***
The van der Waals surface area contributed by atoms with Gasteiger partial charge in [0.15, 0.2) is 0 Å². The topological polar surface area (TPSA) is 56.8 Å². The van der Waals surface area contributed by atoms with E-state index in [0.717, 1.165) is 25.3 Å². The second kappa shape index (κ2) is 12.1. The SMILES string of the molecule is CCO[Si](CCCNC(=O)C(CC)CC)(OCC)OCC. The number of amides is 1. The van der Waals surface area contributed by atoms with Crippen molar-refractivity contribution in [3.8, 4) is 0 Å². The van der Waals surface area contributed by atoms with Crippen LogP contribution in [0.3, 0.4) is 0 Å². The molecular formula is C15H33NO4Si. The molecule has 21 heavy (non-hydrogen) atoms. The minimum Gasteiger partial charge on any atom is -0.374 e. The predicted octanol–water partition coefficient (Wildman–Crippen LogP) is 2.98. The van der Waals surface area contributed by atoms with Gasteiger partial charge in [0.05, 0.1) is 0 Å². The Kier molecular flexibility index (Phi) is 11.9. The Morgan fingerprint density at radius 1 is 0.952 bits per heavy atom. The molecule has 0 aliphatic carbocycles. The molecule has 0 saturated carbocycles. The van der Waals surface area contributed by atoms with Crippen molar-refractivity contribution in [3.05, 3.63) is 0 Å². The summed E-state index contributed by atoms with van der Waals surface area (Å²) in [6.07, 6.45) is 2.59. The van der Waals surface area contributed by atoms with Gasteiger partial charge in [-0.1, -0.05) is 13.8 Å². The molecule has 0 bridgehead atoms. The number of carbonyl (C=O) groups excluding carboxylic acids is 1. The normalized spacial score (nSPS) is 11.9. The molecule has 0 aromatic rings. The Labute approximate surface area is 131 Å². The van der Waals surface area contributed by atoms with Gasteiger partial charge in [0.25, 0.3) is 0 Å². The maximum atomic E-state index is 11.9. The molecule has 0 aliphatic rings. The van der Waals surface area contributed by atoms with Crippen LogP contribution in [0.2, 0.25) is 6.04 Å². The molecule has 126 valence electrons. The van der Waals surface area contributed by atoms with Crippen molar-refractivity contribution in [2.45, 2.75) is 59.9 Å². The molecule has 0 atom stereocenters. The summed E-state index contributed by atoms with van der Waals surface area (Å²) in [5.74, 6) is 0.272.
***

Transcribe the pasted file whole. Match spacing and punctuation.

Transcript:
The van der Waals surface area contributed by atoms with Gasteiger partial charge in [0.15, 0.2) is 0 Å². The topological polar surface area (TPSA) is 56.8 Å². The van der Waals surface area contributed by atoms with E-state index in [0.717, 1.165) is 25.3 Å². The second kappa shape index (κ2) is 12.1. The SMILES string of the molecule is CCO[Si](CCCNC(=O)C(CC)CC)(OCC)OCC. The number of amides is 1. The van der Waals surface area contributed by atoms with Crippen molar-refractivity contribution in [3.8, 4) is 0 Å². The van der Waals surface area contributed by atoms with Crippen LogP contribution in [0.3, 0.4) is 0 Å². The molecular formula is C15H33NO4Si. The molecule has 21 heavy (non-hydrogen) atoms. The minimum Gasteiger partial charge on any atom is -0.374 e. The predicted octanol–water partition coefficient (Wildman–Crippen LogP) is 2.98. The van der Waals surface area contributed by atoms with Gasteiger partial charge in [0.05, 0.1) is 0 Å². The Kier molecular flexibility index (Phi) is 11.9. The Morgan fingerprint density at radius 1 is 0.952 bits per heavy atom. The molecule has 0 aliphatic carbocycles. The molecule has 0 saturated carbocycles. The van der Waals surface area contributed by atoms with Crippen molar-refractivity contribution in [3.05, 3.63) is 0 Å². The summed E-state index contributed by atoms with van der Waals surface area (Å²) in [6.07, 6.45) is 2.59. The van der Waals surface area contributed by atoms with Gasteiger partial charge in [-0.1, -0.05) is 13.8 Å². The molecule has 0 bridgehead atoms. The number of carbonyl (C=O) groups excluding carboxylic acids is 1. The normalized spacial score (nSPS) is 11.9. The molecule has 0 aromatic rings. The Labute approximate surface area is 131 Å². The van der Waals surface area contributed by atoms with Gasteiger partial charge in [0.25, 0.3) is 0 Å². The maximum atomic E-state index is 11.9. The molecule has 0 aliphatic rings. The van der Waals surface area contributed by atoms with Crippen LogP contribution in [0.2, 0.25) is 6.04 Å². The molecule has 126 valence electrons. The van der Waals surface area contributed by atoms with Crippen molar-refractivity contribution in [2.45, 2.75) is 59.9 Å². The molecule has 0 atom stereocenters. The summed E-state index contributed by atoms with van der Waals surface area (Å²) in [5.74, 6) is 0.272.